JC: I read a lot of philosophy and psychoanalysis. Some of the people I was reading, like the French psychoanalyst Jacques Lacan, almost explicitly calls himself an antiphilosopher at various points. And I was thinking, well, what does this mean? For Lacan as a psychoanalyst, he thinks to Freud, he thinks of a number of other quite strange conceptual characters like Søren Kierkegaard — also an antiphilosopher of this time. What they see in philosophy is always an attempt — precisely — to legitimate the return of the tyrant, or the return of the master. Lacon himself says philosophy is a master’s discourse. Why? He says that we can take observed phenomena — paradigmatically, the labor of slaves. We, the philosopher, turn that into clear and organizable propositions for you, and therefore we can use that knowledge to better exploit the slave. In a thumbnail, that’s what Lacan says about philosophy, and why he says psychoanalysis is against all forms of mastery, and that antiphilosophy is one way to characterize it. Because you’re anti the extraction of knowledge from slaves in order to turn that into a managerial tool of productivity. Or as Goebbels does, to take a theory of the crowd and turn it into an actual intervention into the crowd. That’s not what psychoanalysis does. Even though I’m very interested in lots of theories and forms of thinking, I do like that as an orientation toward what I want to do. It’s anti-philosophical in that way. I’m not extracting knowledge from anyone in order to better exploit people. I see our job as the opposite.

* * *

The master/leader concept is key to most crowd scenarios. It is also key to the extraction of knowledge from human subjects. One example of this is the Stanford Prison Experiment, led by researcher Philip Zimbardo. This became a hugely controversial clinical study into the human capacity for violence.

In August 1971, Zimbardo set up a detailed mock prison at Stanford University. Twenty-four vetted applicants were selected and split into two factions: prisoners and guards. The experiment was expected to run twenty-four hours a day for seven to fourteen days. It was abandoned on the sixth day when psychological abuses from the guards became overwhelming. In his report, Zimbardo concluded that the roles expected of participants, and reinforced through uniforms and prison bars, led participants to become dangerously absorbed in their new roles. Experimenters reported that approximately one-third of the guards exhibited genuine sadistic tendencies.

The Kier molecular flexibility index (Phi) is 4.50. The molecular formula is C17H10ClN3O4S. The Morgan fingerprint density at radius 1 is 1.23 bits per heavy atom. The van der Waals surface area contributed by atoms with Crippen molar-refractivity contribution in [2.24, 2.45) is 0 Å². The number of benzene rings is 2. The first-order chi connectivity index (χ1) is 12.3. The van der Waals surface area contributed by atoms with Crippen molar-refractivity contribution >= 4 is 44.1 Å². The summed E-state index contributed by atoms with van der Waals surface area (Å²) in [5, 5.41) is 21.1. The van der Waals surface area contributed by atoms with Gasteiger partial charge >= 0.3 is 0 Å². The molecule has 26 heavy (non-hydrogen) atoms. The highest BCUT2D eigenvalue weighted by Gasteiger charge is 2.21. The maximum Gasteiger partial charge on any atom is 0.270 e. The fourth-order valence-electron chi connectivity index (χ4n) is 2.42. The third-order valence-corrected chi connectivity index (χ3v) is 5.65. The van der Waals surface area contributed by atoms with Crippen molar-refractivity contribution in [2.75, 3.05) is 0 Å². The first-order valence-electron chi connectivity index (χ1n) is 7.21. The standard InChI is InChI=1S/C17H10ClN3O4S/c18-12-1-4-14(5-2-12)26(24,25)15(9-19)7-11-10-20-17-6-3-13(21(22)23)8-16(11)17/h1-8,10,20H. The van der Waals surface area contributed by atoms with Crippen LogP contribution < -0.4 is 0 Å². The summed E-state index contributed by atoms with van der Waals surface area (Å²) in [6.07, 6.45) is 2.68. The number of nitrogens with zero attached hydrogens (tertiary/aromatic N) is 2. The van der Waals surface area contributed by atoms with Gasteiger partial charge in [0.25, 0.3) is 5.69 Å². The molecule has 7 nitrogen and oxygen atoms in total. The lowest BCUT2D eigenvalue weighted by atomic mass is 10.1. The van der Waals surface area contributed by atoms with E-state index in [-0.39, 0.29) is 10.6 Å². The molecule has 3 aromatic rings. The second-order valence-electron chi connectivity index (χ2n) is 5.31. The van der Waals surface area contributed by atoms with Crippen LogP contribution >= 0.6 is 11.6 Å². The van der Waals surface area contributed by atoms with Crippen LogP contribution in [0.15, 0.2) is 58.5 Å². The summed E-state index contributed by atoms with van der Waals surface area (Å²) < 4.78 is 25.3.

Much criticism has been leveled at Zimbardo for the experiment’s dubious ethics and the psychological trauma endured by participants. The controversial research raised more questions than answers. What power is contained in mere roles, rules, symbols, group identity, and situational validation? How easily can people be led to engage in deeply antisocial behavior?

Aidan Prewett is a documentary filmmaker and the author of Woodstock at 50: Anatomy of a Revolution, from Political Animal Press.

Upon completion of his Master of Film & Television in 2009, Prewett was presented with the coveted Victorian College of the Arts Best Achievement in Direction, as well as Best Documentary Script. Carrying on his work in personal documentary storytelling, he soon found himself flown to a number of film festivals in Europe, Asia and the Middle East, where his films have picked up various awards and honors.

Prewett’s films often feature a strong music focus, from the historical Me and the Devil Blues, about the legendary Robert Johnson, to the ‘60’s rock/politics documentary A Venue for the End of the World and the aural addiction of Me, Myself & iPod. His non-music documentaries include Selected Works of Uncle Neill and most recently The Trump Antidote. Prewett’s films have been shot on location across the globe and feature a host of entertainment luminaries.

Find his films at

Image: Route 17B traffic heading towards the Woodstock Music and Art Fair, copyright James M Shelley, 1969